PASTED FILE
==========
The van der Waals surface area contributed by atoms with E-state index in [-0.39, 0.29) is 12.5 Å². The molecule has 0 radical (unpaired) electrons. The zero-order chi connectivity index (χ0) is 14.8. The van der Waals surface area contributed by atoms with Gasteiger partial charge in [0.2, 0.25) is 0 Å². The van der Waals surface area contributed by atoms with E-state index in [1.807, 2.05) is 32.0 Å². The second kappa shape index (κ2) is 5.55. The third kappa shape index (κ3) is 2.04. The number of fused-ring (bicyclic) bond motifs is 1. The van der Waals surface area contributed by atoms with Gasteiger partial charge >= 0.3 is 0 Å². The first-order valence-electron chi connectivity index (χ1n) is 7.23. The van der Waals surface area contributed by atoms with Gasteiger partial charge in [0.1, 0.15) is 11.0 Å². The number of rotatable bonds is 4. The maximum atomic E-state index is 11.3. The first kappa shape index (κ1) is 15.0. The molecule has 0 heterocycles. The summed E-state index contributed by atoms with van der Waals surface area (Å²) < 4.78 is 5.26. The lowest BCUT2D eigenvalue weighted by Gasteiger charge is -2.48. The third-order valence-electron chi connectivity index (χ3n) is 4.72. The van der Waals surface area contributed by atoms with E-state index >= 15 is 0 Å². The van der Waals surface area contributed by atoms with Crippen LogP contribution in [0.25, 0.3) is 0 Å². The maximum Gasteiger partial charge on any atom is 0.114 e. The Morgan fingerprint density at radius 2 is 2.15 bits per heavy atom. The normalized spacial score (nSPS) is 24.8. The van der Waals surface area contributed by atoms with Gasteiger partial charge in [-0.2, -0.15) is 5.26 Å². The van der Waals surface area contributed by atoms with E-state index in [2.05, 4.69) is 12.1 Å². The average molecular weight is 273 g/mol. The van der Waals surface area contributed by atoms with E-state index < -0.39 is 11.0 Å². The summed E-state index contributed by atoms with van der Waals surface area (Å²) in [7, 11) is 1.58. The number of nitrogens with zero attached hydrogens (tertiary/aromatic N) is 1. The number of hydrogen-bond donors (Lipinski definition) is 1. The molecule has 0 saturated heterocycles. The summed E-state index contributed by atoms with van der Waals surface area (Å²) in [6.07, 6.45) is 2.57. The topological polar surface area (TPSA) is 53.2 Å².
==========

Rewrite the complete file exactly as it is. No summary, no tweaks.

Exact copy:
The van der Waals surface area contributed by atoms with E-state index in [-0.39, 0.29) is 12.5 Å². The molecule has 0 radical (unpaired) electrons. The zero-order chi connectivity index (χ0) is 14.8. The van der Waals surface area contributed by atoms with Gasteiger partial charge in [0.2, 0.25) is 0 Å². The van der Waals surface area contributed by atoms with E-state index in [1.807, 2.05) is 32.0 Å². The second kappa shape index (κ2) is 5.55. The third kappa shape index (κ3) is 2.04. The number of fused-ring (bicyclic) bond motifs is 1. The van der Waals surface area contributed by atoms with Gasteiger partial charge >= 0.3 is 0 Å². The first-order valence-electron chi connectivity index (χ1n) is 7.23. The van der Waals surface area contributed by atoms with Gasteiger partial charge in [0.1, 0.15) is 11.0 Å². The number of rotatable bonds is 4. The maximum atomic E-state index is 11.3. The first kappa shape index (κ1) is 15.0. The molecule has 0 heterocycles. The summed E-state index contributed by atoms with van der Waals surface area (Å²) < 4.78 is 5.26. The lowest BCUT2D eigenvalue weighted by Gasteiger charge is -2.48. The third-order valence-electron chi connectivity index (χ3n) is 4.72. The van der Waals surface area contributed by atoms with E-state index >= 15 is 0 Å². The van der Waals surface area contributed by atoms with Crippen LogP contribution in [0.25, 0.3) is 0 Å². The maximum Gasteiger partial charge on any atom is 0.114 e. The Morgan fingerprint density at radius 2 is 2.15 bits per heavy atom. The normalized spacial score (nSPS) is 24.8. The van der Waals surface area contributed by atoms with Gasteiger partial charge in [-0.2, -0.15) is 5.26 Å². The van der Waals surface area contributed by atoms with E-state index in [2.05, 4.69) is 12.1 Å². The average molecular weight is 273 g/mol. The van der Waals surface area contributed by atoms with E-state index < -0.39 is 11.0 Å². The summed E-state index contributed by atoms with van der Waals surface area (Å²) in [7, 11) is 1.58. The number of nitrogens with zero attached hydrogens (tertiary/aromatic N) is 1. The number of hydrogen-bond donors (Lipinski definition) is 1. The molecule has 0 saturated heterocycles. The summed E-state index contributed by atoms with van der Waals surface area (Å²) in [6.07, 6.45) is 2.57. The topological polar surface area (TPSA) is 53.2 Å².